Darwinism manifests on the plains of the African savanna every time a lion targets a juvenile zebra that can’t keep up with the herd, or when a pack of hyenas overcome a powerful wildebeest. These illustrations of “survival of the fittest” comprise a primal ecosystem that is both violent and relentlessly terrifying for every link of the food chain.
Capitalism in America works the same way.
The king carnivore of the retail world, Wal-Mart, subsists on a steady diet of small businesses that sell everything from groceries to hardware, while the financial hyenas on Wall Street collude to devour the incomes of a large consumer base through deceitful practices ranging from predatory lending to swipe fees. Sadly, the ecosystem (i.e. economy) that has resulted is no less vicious or unforgiving than what is witnessed in nature.
This comparison is not hard to demonstrate or grasp, and that should say something about its validity. However, for a long time many Americans have been hesitant to criticize a system capable of creating so much wealth for so few and so much poverty for so many. For some reason, it was deemed anti-patriotic to exercise one’s first amendment right with the intent of critiquing capitalism. Perhaps it was the insulation of a thriving middle class. Perhaps it was a bequeathed paranoia that would make Joseph McCarthy feel justified in his grave. Perhaps it was the power of one word.
For decades, the label of socialist (and its cousin: communist) has efficiently stigmatized individuals with aspirations of economic reform. To this day, hypersensitive conservatives continue to use the moniker as an ad-hominem counterattack whenever their economic philosophy is challenged.
Of course, a vehement defense of capitalism is to be expected from its most affluent beneficiaries, but the shortcomings of the American economic model are beginning to make its other defenders appear like clueless puppets of the one percent. The heavy reliance on the “socialist” slur by these protectors of the status quo is backfiring. By the conservatives’ own haphazard rhetoric, a socialist is now anyone that offers alternatives to pure capitalism–but alternatives in the midst of a prolonged recession are no longer taboo, and the people being demonized by some as socialists are seeing their ideologies gain in popularity.
According to a Rasmussen poll of U.S. voters, even after the Republican Party officially decried the Affordable Care Act as socialist in 2009, approval ratings for the legislation have hovered around 43%. This indicates that condemning policies and people as socialist no longer has the slandering power it once did. Twenty years ago 43% of Americans would not have publicly supported the National Football League, let alone a public policy, if prominent politicians defamed it as socialist (Side note: the NFL, with its revenue sharing program, actually is quite socialist).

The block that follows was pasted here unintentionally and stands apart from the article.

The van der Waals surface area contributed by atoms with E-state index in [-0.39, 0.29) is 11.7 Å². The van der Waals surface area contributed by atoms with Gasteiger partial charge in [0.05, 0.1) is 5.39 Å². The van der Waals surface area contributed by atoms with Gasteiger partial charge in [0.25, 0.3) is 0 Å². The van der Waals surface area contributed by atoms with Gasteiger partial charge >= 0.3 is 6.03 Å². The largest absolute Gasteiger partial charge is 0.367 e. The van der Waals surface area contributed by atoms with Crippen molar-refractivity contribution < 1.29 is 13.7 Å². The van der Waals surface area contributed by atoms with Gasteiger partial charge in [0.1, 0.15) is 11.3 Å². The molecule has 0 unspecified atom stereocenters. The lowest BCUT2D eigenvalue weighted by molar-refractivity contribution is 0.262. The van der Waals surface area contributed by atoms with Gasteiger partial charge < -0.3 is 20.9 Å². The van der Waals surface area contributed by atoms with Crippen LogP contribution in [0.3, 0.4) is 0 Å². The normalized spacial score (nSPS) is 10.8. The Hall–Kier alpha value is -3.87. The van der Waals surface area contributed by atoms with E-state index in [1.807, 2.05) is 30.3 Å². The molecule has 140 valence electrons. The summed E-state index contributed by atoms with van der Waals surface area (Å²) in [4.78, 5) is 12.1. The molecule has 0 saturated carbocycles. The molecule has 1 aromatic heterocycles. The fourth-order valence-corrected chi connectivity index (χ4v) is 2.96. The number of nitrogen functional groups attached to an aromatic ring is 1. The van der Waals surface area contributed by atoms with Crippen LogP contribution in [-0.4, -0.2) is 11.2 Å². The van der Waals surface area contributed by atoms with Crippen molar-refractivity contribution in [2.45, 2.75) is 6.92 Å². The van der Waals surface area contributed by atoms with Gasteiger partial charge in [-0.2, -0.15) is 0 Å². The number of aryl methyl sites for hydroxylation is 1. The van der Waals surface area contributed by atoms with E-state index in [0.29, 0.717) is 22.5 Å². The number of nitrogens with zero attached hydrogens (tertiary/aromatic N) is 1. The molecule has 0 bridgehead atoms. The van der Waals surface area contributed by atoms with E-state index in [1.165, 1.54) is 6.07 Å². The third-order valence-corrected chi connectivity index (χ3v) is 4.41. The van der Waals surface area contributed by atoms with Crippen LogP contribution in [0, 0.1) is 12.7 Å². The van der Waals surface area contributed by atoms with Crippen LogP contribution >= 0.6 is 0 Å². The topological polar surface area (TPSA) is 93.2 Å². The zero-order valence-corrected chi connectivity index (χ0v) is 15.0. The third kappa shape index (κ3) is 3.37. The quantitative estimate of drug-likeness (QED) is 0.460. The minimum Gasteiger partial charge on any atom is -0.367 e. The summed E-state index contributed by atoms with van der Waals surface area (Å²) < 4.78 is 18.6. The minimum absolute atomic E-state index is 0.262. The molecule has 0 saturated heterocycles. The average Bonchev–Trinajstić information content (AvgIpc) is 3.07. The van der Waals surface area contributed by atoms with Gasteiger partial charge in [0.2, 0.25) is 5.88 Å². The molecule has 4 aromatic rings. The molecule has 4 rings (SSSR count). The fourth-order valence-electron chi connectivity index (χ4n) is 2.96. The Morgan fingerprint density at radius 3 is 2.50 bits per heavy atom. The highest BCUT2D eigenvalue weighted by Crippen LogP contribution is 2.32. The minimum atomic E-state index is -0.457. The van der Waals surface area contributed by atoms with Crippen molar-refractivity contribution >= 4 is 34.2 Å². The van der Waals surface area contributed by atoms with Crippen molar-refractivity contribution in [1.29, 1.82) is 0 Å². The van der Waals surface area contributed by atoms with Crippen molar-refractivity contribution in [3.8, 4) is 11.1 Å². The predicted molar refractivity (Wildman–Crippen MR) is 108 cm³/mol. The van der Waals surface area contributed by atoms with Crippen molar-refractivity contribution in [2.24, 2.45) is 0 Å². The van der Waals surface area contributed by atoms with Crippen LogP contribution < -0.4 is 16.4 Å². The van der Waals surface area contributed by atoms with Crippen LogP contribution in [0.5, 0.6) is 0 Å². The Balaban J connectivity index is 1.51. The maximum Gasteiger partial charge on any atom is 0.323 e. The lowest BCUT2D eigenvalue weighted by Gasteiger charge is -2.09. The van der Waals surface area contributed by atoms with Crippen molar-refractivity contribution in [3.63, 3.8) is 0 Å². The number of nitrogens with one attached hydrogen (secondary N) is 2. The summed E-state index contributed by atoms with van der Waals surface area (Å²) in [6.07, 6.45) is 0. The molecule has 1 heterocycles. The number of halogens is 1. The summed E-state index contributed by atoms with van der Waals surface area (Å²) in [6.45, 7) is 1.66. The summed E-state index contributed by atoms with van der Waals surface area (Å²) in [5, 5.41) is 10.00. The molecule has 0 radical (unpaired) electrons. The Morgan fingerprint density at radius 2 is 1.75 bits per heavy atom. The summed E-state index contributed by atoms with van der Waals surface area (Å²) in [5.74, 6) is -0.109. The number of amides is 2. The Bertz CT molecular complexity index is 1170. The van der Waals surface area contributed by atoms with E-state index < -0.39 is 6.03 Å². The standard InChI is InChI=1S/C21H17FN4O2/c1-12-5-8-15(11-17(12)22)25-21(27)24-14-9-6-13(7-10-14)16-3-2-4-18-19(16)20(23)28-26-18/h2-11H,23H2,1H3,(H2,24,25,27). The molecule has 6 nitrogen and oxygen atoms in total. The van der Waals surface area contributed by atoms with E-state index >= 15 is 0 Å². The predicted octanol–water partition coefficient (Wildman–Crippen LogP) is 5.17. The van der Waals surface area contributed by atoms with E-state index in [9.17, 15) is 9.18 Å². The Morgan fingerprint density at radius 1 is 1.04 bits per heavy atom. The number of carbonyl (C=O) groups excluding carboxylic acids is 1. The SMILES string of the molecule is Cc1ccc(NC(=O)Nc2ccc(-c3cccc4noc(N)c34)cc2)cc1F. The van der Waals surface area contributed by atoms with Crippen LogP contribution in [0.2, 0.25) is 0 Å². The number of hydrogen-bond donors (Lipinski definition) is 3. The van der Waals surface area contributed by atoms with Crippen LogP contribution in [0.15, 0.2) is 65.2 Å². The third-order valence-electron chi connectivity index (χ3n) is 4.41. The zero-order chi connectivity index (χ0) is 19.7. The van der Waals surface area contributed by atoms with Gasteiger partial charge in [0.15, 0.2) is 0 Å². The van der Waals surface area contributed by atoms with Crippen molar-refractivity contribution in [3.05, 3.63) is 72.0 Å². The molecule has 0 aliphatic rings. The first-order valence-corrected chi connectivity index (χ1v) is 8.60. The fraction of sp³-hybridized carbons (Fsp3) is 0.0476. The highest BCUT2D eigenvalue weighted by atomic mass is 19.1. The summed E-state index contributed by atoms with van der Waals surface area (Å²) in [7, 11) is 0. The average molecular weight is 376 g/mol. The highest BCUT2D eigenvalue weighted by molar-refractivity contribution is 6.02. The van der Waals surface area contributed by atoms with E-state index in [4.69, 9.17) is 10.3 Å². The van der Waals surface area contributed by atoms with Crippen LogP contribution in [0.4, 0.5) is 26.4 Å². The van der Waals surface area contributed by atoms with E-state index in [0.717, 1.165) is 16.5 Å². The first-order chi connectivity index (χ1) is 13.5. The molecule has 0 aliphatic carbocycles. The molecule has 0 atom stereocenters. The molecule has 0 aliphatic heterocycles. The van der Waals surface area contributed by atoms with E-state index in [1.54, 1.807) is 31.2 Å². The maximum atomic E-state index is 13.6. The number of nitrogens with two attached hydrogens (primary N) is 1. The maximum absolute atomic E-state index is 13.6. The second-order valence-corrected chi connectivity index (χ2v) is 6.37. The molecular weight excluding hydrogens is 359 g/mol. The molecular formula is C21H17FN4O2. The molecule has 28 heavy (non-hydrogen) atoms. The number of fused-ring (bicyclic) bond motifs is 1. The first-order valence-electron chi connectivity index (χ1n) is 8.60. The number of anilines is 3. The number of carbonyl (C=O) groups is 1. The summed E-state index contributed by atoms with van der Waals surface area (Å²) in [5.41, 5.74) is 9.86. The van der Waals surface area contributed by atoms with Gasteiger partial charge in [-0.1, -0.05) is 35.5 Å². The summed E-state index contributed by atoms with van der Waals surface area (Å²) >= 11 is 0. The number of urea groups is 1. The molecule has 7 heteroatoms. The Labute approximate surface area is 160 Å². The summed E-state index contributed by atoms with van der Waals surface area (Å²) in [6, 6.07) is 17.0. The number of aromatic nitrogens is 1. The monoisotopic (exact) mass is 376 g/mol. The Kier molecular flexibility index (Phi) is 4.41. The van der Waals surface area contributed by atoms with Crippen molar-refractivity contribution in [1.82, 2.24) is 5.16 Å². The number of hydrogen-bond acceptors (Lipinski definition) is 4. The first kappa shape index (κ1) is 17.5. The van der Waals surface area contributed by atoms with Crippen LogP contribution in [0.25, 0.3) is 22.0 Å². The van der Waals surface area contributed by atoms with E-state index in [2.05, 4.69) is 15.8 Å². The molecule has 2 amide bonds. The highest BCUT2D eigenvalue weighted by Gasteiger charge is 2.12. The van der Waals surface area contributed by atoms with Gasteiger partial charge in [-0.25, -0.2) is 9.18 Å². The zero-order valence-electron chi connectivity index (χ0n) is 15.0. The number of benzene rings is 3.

Public opinion is changing, and it might just be because some tax-funded government programs and services—despite their bureaucratic flaws—are better serving the entire electorate than profit-driven private sector options. The military, public education, and law enforcement are just some examples of how the government can provide critical services to all Americans, no matter their income bracket. Other private enterprises on which Americans rely (particularly banks, for-profit colleges, and health insurance companies) have proven their destructive power when left to operate in the untamed free market. These industries have debased the capitalist platform and generated public outcry for a better economic system which does not bankrupt the country and its citizens.
Regardless of the reason for the current change in political climate, contemporary critics of capitalism are by no means pioneers.
Well before it was socially tolerable for an American to do so, the prolific author Jack London denounced capitalism and glorified socialism in a poignant essay titled “What Life Means to Me.” In the essay, London unabashedly recounts how he “discovered that [he] was a socialist” after unsuccessfully attempting to climb “the colossal edifice of society.” Before he came to embrace socialism, he found that his will to work was met only with an employer’s will to exploit his naïve ambition. The promised opportunity of capitalism never materialized for London, despite what he details as a grueling effort to play the capitalist game.
It is hard to imagine that the current economic recovery plan of capitalists will offer more than the empty promises that Jack London found in his quest to earn the American dream. Corporate giants are buying political influence and legislative favor at a level that was never before legal. This seems highly likely to result in the exploitation of the underprivileged and the further division of a nation.
Such is the current state of capitalism.
It is painfully ironic that a country claiming a foundation on the concepts of freedom and equality employs a system that produces such financial bondage and economic inequality. The law of the jungle has become the law of our land, and consequently we have been reduced from the only creatures on Earth capable of compassion to merciless animals in an economic food chain. The gradual acceptance of socialist components may be the only viable way for America to evolve beyond Darwinian economics and discover the “warm faith in the human, glowing idealism, sweetness of unselfishness, renunciation, and martyrdom” that an enlightened Jack London knew was possible more than 100 years ago.